Proposals for speeding up broadband infrastructure deployment haven’t been posted yet by the Federal Communications Commission. Its industry-led broadband deployment advisory committee wrapped up two days of meetings on Wednesday, with the big news so far being the resignation of San Jose major Sam Licardo, after the FCC allowed AT&T to rewrite draft recommendations that didn’t offer incumbents sufficient protection from the inconvenience of competition.
Thanks to reporting by Mari Silbey at Light Reading, at least we know that the group signed off on a one touch make ready (OTMR) policy…
For any simple pole attachment – i.e., where there is no expectation of an outage or possible facility damage, and where this is no splicing and no relocation of equipment required – a new provider can proceed with installing equipment after a 25-day window of review.
That review period includes assessments by the pole owner and by the existing operators with equipment already on the pole. If there is an objection to the installation, it has to be on the grounds that the contractor chosen for the work doesn’t meet safety or reliability qualifications.
Predictably, AT&T doesn’t like it and its representative voted against it. The Communications Workers of America union is opposed too – less work to attach fiber and open hiring opportunities means less work for union members (h/t to Fred Pilot at EldoTelecom Blog for the pointer). But Verizon and other big telecoms supported OTMR – it’s also considered key to 5G small cell deployments – and that was sufficient.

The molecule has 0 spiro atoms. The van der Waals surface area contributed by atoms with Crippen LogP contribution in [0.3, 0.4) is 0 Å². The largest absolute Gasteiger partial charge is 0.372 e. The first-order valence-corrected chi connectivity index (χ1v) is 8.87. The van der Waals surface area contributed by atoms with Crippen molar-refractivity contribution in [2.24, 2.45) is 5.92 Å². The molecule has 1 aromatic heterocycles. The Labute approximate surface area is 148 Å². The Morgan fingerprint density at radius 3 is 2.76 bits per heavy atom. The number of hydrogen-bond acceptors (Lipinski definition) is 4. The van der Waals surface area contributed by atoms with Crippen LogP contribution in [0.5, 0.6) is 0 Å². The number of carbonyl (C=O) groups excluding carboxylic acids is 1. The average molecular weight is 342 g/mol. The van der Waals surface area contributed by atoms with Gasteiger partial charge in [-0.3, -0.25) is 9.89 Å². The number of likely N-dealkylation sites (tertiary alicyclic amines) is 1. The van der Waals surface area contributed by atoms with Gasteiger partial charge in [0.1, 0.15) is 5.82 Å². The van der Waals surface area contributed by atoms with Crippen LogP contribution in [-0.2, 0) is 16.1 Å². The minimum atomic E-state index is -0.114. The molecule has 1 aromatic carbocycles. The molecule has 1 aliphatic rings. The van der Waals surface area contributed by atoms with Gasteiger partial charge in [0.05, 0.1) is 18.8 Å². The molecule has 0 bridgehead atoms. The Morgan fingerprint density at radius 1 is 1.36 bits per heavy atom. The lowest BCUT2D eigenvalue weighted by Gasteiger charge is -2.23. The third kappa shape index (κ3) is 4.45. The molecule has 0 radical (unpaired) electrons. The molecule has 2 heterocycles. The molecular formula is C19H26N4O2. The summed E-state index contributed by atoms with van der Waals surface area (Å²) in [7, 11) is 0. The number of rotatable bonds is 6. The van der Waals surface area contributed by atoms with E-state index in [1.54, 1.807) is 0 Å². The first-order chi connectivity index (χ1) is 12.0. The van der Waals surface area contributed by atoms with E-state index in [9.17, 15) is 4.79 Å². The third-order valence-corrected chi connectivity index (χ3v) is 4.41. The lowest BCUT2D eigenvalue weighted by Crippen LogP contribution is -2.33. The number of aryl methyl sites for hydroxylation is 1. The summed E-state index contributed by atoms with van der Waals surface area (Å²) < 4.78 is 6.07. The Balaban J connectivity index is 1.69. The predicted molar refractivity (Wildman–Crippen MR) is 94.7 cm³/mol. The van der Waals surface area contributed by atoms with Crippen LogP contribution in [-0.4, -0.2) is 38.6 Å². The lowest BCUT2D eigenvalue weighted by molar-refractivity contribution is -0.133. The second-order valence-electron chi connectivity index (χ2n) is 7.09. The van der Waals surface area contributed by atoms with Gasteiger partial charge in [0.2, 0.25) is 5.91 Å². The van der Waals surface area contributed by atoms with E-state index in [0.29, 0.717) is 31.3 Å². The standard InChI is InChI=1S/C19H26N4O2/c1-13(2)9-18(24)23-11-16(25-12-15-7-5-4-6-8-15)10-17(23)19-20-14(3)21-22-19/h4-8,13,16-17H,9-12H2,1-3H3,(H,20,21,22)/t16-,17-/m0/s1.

OTMR policies prevent incumbents from blocking or harassing would-be competitors. It was at the center of federal court cases between Google and an opposing line up that’s familiar to any one who follows broadband issues in California: AT&T, Frontier Communications and Comcast. Google won in Louisville and lost in Nashville. A key reason was that Kentucky, like California, has opted to regulate pole attachments itself. Tennessee operates under the FCC’s default rules, so Nashville couldn’t write its own.
That also means that if the FCC accepts the recommendation and adopts a OTMR rule, it won’t apply in California. It’ll be up to the California Public Utilities Commission to adopt its own version of OTMR. A process that might lead to such a policy is underway, but it could be some time – months or even years – before the CPUC reaches a decision.